What Is DevOps?
In a traditional software development model, developers write large amounts of code for new features, products, bug fixes and such, and then pass their work to the operations team for deployment, usually via an automated ticketing system. The operations team receives this request in its queue, tests the code and gets it ready for production – a process that can take days, weeks or months. Under this traditional model, if operations run into any problems during deployment, the team sends a ticket back to the developers to tell them what to fix. Eventually, after this back-and-forth is resolved, the workload gets pushed into production.
This model makes software delivery a lengthy and fragmented process. Developers often see operations as a roadblock, slowing down their project timelines, while Operations teams feel like the dumping grounds for development problems.
DevOps solves these problems by uniting development and operations teams throughout the entire software delivery process, enabling them to discover and remediate issues earlier, automate testing and deployment, and reduce time to market.
To better understand what DevOps is, let’s first understand what DevOps is not.
DevOps Is Not
- A combination of the Dev and Ops teams: There are still two teams; they just operate in a communicative, collaborative way.
- Its own separate team: There is no such thing as a “DevOps engineer.” Although some companies may appoint a DevOps team as a pilot when trying to transition to a DevOps culture, DevOps refers to a culture where developers, testers and operations personnel cooperate throughout the entire software delivery lifecycle.
- A tool or set of tools: Although there are tools that work well with a DevOps model or help promote DevOps culture, DevOps is ultimately a strategy, not a tool.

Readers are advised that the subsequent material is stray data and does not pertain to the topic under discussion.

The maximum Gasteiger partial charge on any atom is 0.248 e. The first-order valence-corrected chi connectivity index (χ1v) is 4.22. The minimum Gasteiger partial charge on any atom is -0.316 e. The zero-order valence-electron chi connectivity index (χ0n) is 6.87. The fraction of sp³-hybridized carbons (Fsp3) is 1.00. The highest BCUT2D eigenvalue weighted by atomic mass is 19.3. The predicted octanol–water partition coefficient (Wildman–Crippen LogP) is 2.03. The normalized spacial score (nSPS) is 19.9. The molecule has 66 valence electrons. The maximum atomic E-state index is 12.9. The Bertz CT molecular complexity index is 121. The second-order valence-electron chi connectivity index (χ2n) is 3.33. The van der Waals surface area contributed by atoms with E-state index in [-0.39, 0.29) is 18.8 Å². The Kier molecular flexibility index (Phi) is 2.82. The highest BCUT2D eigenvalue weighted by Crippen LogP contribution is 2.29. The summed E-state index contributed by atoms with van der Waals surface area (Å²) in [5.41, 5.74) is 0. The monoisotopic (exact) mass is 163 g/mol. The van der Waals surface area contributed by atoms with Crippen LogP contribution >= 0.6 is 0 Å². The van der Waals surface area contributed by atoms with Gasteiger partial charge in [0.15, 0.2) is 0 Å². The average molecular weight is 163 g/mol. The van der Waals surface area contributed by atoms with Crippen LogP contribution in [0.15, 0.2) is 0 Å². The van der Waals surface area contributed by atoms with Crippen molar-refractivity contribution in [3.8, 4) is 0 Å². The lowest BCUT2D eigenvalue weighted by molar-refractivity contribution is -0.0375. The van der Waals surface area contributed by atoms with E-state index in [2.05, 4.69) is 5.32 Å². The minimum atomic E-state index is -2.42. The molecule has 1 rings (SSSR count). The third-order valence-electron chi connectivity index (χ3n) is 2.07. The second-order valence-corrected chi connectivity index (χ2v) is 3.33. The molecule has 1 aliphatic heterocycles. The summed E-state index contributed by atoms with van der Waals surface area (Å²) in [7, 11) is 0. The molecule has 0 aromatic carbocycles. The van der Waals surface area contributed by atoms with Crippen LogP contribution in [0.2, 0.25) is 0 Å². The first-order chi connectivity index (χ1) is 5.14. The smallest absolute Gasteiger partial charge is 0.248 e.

- Automation: While very important for a DevOps culture, automation alone does not define DevOps.
Instead of developers coding huge feature sets before blindly handing them over to Operations for deployment, in a DevOps model, developers frequently deliver small amounts of code for continuous testing. Instead of communicating issues and requests through a ticketing system, the development and operations teams meet regularly, share analytics and co-own projects end-to-end.
DevOps is a cycle of continuous integration and continuous delivery (or continuous deployment), otherwise known as the CI/CD pipeline. The CI/CD pipeline integrates development and operations teams to improve productivity by automating infrastructure and workflows as well as continuously measuring application performance. It looks like this:
Figure 1: Stages and DevOps workflow of the CI/CD pipeline
- Continuous integration requires developers to integrate code into a repository several times per day for automated testing. Each check-in is verified by an automated build, allowing teams to detect problems early.
- Continuous delivery, not to be confused with continuous deployment, means that the CI pipeline is automated, but the code must go through manual technical checks before it is implemented in production.
- Continuous deployment takes continuous delivery one step further. Instead of manual checks, the code passes automated testing and is automatically deployed, giving customers instant access to new features.
DevOps and Security
One problem in DevOps is that security often falls through the cracks. Developers move quickly, and their workflows are automated. Security is a separate team, and developers don’t want to slow down for security checks and requests. As a result, many developers deploy without going through the proper security channels and inevitably make harmful security mistakes.
To solve this, organizations are adopting DevSecOps. DevSecOps takes the concept behind DevOps – the idea that developers and IT teams should work together closely, instead of separately, throughout software delivery – and extends it to include security and integrate automated checks into the full CI/CD pipeline. This takes care of the problem with security seeming like an outside force and allows developers to maintain their speed without compromising data security.